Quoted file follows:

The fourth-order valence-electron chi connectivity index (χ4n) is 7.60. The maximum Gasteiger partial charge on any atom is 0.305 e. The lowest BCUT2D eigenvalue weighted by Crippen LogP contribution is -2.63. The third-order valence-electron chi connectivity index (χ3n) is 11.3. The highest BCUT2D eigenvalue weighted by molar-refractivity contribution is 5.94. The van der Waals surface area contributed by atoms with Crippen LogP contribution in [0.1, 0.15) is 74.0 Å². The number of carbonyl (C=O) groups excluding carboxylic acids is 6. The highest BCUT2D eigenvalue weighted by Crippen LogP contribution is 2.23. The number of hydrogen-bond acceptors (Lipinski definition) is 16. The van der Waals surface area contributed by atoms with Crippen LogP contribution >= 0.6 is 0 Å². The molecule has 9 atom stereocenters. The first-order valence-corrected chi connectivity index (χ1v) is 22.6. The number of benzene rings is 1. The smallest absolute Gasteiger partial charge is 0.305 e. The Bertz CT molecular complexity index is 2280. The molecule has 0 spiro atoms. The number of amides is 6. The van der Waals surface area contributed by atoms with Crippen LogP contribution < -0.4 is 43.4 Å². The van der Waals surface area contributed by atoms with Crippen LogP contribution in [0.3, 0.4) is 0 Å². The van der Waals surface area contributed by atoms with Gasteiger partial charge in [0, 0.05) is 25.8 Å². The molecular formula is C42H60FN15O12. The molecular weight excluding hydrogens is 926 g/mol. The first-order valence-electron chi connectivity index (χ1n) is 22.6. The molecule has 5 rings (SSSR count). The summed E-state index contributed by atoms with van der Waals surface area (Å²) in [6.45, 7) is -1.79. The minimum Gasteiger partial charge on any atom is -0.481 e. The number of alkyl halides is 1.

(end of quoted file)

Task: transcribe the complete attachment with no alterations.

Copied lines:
The fourth-order valence-electron chi connectivity index (χ4n) is 7.60. The maximum Gasteiger partial charge on any atom is 0.305 e. The lowest BCUT2D eigenvalue weighted by Crippen LogP contribution is -2.63. The third-order valence-electron chi connectivity index (χ3n) is 11.3. The highest BCUT2D eigenvalue weighted by molar-refractivity contribution is 5.94. The van der Waals surface area contributed by atoms with Crippen LogP contribution in [0.1, 0.15) is 74.0 Å². The number of carbonyl (C=O) groups excluding carboxylic acids is 6. The highest BCUT2D eigenvalue weighted by Crippen LogP contribution is 2.23. The number of hydrogen-bond acceptors (Lipinski definition) is 16. The van der Waals surface area contributed by atoms with Crippen LogP contribution >= 0.6 is 0 Å². The molecule has 9 atom stereocenters. The first-order valence-corrected chi connectivity index (χ1v) is 22.6. The number of benzene rings is 1. The smallest absolute Gasteiger partial charge is 0.305 e. The Bertz CT molecular complexity index is 2280. The molecule has 0 spiro atoms. The number of amides is 6. The van der Waals surface area contributed by atoms with Crippen LogP contribution < -0.4 is 43.4 Å². The van der Waals surface area contributed by atoms with Crippen LogP contribution in [0.3, 0.4) is 0 Å². The van der Waals surface area contributed by atoms with Gasteiger partial charge in [0, 0.05) is 25.8 Å². The molecular formula is C42H60FN15O12. The molecular weight excluding hydrogens is 926 g/mol. The first-order valence-electron chi connectivity index (χ1n) is 22.6. The molecule has 5 rings (SSSR count). The summed E-state index contributed by atoms with van der Waals surface area (Å²) in [6.45, 7) is -1.79. The minimum Gasteiger partial charge on any atom is -0.481 e. The number of alkyl halides is 1.